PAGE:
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Choosing a Toothpaste: What’s the Big Deal?

Course Number: 565

Tartar Control

Everyone forms dental plaque, and half to almost 100% of adults also are prone to supragingival dental calculus.124,125 Where dental calculus forms and in what quantities differs from person-to-person, with certain regions (buccal surfaces of the maxillary molars and the lingual surfaces of the mandibular anterior teeth) universally being the most susceptible to build-up.126 Tartar formation is the result of salivary calcium and phosphate absorption in plaque, followed by a crystallization process, and ultimately the formation of hardened crystalline matrix-like mineral/microorganism aggregates.126,127 These tenacious accretions can be removed only by a professional prophylaxis and not by the patient.

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Dental calculus might be viewed as a hybrid between a therapeutic issue and a cosmetic complaint. As an oral health concern, its presence at the gumline has the potential to physically impede thorough oral hygiene. In addition, mature tartar’s porous structure may indirectly contribute to gingival disease, in that it can act as a trap for additional dental plaque accumulation adjacent to the gingiva where gram-negative pathogens can proliferate.125,126 When patients think of calculus, however, it’s likely because they’ve noticed the yellowish, unattractive deposits. Tartar deposits readily harbor extrinsic stains, often leading to a cosmetically unpleasing result even on facial surfaces if not prevented or removed. While prophylaxis can remove unsightly calculus, it will begin to form again and reach pre-prophylaxis levels without some type of intervention. Heavy and widespread calculus can necessitate multiple professional scaling sessions, which is often objectionable to the patient.

Figure 10. Stages of Teeth Tartar Formation.

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Slight Dental Calculus

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Moderate Dental Calculus

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Heavy Dental Calculus

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Heavy Dental Calculus

Figure 10. Stages of Teeth Tartar Formation.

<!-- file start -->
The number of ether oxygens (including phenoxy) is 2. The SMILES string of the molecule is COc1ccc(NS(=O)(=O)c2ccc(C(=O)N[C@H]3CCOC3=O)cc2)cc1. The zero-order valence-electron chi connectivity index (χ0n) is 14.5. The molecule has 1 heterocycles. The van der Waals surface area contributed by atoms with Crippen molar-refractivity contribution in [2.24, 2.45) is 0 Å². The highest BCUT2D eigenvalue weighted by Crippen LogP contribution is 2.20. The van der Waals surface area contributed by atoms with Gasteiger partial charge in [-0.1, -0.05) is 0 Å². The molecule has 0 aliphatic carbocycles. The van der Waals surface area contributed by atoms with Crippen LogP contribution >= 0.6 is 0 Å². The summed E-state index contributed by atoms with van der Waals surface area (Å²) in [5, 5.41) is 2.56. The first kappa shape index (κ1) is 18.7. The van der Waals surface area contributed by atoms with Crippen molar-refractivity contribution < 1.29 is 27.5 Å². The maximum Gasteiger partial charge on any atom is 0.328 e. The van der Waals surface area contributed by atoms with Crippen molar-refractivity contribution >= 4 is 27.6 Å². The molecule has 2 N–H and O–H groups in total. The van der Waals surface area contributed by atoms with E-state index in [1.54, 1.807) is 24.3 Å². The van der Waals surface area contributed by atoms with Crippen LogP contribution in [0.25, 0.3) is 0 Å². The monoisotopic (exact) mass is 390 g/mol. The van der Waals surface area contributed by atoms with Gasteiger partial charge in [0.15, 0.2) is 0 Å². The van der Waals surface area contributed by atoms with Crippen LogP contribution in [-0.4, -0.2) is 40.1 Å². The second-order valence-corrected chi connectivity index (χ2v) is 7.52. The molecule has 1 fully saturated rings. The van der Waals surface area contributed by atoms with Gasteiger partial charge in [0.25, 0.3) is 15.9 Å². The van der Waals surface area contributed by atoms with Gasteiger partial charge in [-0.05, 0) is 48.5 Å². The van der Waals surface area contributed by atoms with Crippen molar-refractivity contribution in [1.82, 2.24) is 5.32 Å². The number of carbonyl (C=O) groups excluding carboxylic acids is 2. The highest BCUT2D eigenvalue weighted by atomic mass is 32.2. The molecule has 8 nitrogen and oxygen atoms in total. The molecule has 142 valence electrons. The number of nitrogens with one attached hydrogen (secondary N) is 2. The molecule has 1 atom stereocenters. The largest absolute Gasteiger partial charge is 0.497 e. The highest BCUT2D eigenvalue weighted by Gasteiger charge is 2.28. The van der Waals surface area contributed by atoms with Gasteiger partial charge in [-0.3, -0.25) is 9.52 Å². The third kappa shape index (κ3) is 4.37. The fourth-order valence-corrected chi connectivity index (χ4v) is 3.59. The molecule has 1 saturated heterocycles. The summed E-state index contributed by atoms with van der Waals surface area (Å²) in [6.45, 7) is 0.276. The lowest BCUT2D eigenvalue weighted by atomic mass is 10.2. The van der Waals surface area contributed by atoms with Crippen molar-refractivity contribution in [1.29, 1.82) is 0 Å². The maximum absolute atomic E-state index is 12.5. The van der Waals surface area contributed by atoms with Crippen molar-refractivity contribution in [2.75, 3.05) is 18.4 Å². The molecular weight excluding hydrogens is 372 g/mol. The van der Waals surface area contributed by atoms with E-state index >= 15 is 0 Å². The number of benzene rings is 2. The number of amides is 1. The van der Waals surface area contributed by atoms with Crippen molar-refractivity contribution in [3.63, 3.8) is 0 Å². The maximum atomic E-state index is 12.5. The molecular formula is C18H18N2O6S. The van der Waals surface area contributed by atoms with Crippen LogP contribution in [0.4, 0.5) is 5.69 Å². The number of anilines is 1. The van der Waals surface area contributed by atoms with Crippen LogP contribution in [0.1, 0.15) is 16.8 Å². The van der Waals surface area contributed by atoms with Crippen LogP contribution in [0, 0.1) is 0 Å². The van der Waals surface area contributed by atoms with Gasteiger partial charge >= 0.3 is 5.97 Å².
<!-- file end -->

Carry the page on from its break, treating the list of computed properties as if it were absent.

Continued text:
Fortunately, scientific progress with dentifrice formulation yielded a convenient and clinically proven strategy for dental calculus mitigation: "tartar control" toothpastes. The abrasive systems in toothpaste help to prevent stain accumulation and remove plaque to preventing calculus, however advances in chemistry allow the introduction of new ingredients. The intent of these products is to prevent or slow the crystallization of plaque with anti-calculus ingredients like zinc salts, pyrophosphate, and sodium hexametaphosphate.

Zinc salts inhibit crystal formation when included in dentifrices, and have been found to significantly reduce and even prevent calculus formation compared to regular dentifrice in clinical trials.126,128,129 Zinc citrate is the anti-calculus agent in 0.454% SnF2 multi-benefit toothpastes like Crest ProHealth Clean Mint and Crest Gum Detoxify and in NaF-based Colgate® Total Advanced Deep Clean. Pyrophosphates have been utilized widely for clinically proven tartar control, acting in toothpastes via mineral inhibition.126,129 Dentifrices currently incorporating pyrophosphates include the multi-benefit 0.454% SnF2 pastes Colgate® Total Plaque Pro-Release and Parodontax Complete Protection, and the sodium fluoride-based Aquafresh® Ultimate White and Arm & Hammer Complete CareTM dentifrices. The polypyrophosphate sodium hexametaphosphate (e.g., Crest ProHealth Advanced Extra White) also targets plaque calcification and has shown anti-calculus benefits in a dentifrice as high as 55% greater versus a regular dentifrice in clinical investigations.130,131 A small subset of individuals are sensitive to sodium hexametaphosphate; in this instance, another anti-calculus dentifrice with a different agent can be chosen.128